Part-Time Day Program
Public Interest Law
Monique Moncayo came to law school specifically with the goal of preparing for practice in Public Interest Law.
She grew up in East Los Angeles in a large family that had no history of higher education, and that endured tragedies that were compounded by inadequate legal resources. “From my father’s murderer remaining free to this day, to my brother dying of AIDS from the lack of medicine, knowledge and care, I know what it is like to feel poor, wronged and hopeless,” Moncayo explains, and is determined to become a lawyer to help people who have nowhere to turn for legal help.
Moncayo completed her BA degree in Chicana/o Studies (UCSB), and is earning her JD as a student in the PLEAS program (Part-time Legal Education Alternative at Southwestern) for students with child- or elder-care responsibilities. Her 15-month-old daughter Mia was born during her third year in law school, and she often brings her to events at the campus. Moncayo has also excelled in her studies and earned a place in the Trial Advocacy Honors Program and scholarships from the Mexican American Bar Foundation three years in a row.
Both in and outside of school, Moncayo has immersed herself in a wide spectrum of public interest endeavors and as a result, was the 2015 recipient of the prestigious George and Katrina Woolverton Public Service Award, the highest honor at Southwestern for public interest involvement. She was a certified law clerk at the Children’s Law Center, and a law clerk in the LA County District Attorney’s Office, Sex Crimes Division. Moncayo has served on the boards of the Latino Law Students Association (LLSA) where she is president, and the Public Interest Law Committee (PILC) which she chairs. Through those organizations, it has been her personal mission “to change the school culture by bringing awareness to issues that plague communities of color and close the gap to legal access,” and “to inspire people to care and do good, and highlight their efforts.” She was the recipient of a summer public interest grant (twice) that was “eye opening and life changing,” and works tirelessly as a member of the PILC board that raises tens of thousands of dollars each year for public interest grants so that 20+ students can work at places that “connect real people to justice.” As a leader in LLSA, she also spearheaded the Hoover Elementary School holiday drive two years in a row, providing nearly 1000 disadvantaged youngsters with toys and clothing.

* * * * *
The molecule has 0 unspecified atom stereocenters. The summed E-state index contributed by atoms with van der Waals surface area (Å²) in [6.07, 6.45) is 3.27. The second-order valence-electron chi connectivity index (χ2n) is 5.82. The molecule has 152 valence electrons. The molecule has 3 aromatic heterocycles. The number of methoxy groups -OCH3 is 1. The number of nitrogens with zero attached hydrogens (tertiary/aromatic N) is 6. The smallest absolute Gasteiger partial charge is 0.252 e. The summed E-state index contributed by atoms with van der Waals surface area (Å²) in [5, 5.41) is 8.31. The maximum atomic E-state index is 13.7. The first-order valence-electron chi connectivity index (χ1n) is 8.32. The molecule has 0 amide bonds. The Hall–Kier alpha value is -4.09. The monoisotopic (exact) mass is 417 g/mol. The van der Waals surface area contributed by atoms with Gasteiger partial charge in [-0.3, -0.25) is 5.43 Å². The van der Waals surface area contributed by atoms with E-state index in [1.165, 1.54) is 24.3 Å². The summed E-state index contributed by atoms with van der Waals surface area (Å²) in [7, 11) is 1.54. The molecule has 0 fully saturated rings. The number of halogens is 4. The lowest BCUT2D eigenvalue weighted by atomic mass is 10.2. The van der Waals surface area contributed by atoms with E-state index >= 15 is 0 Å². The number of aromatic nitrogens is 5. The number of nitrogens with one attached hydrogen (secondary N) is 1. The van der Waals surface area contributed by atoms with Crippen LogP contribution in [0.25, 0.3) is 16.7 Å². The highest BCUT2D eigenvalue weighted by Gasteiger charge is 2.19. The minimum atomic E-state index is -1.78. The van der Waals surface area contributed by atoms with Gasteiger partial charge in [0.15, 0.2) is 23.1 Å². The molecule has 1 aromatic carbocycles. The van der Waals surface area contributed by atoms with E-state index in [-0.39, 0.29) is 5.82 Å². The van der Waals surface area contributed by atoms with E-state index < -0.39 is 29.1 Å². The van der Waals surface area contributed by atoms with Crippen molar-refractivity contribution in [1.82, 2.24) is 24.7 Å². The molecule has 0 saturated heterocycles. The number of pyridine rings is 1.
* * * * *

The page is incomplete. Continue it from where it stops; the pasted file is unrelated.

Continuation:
Moncayo has also volunteered for the New Way of Life Expungement Clinic, the Justice Bus to Central California, and the Franklin High School Teen Court. She works part-time in Boyle Heights for the LA City Dept. of Parks and Recreation as a basketball and softball coach for at-risk girls, ages 12-18. Moncayo helped establish and previously served as director of youth outreach for Legacy LA, a nonprofit whose mission is “to positively intervene in the lives of youth offering alternatives to gangs, drugs and violence.”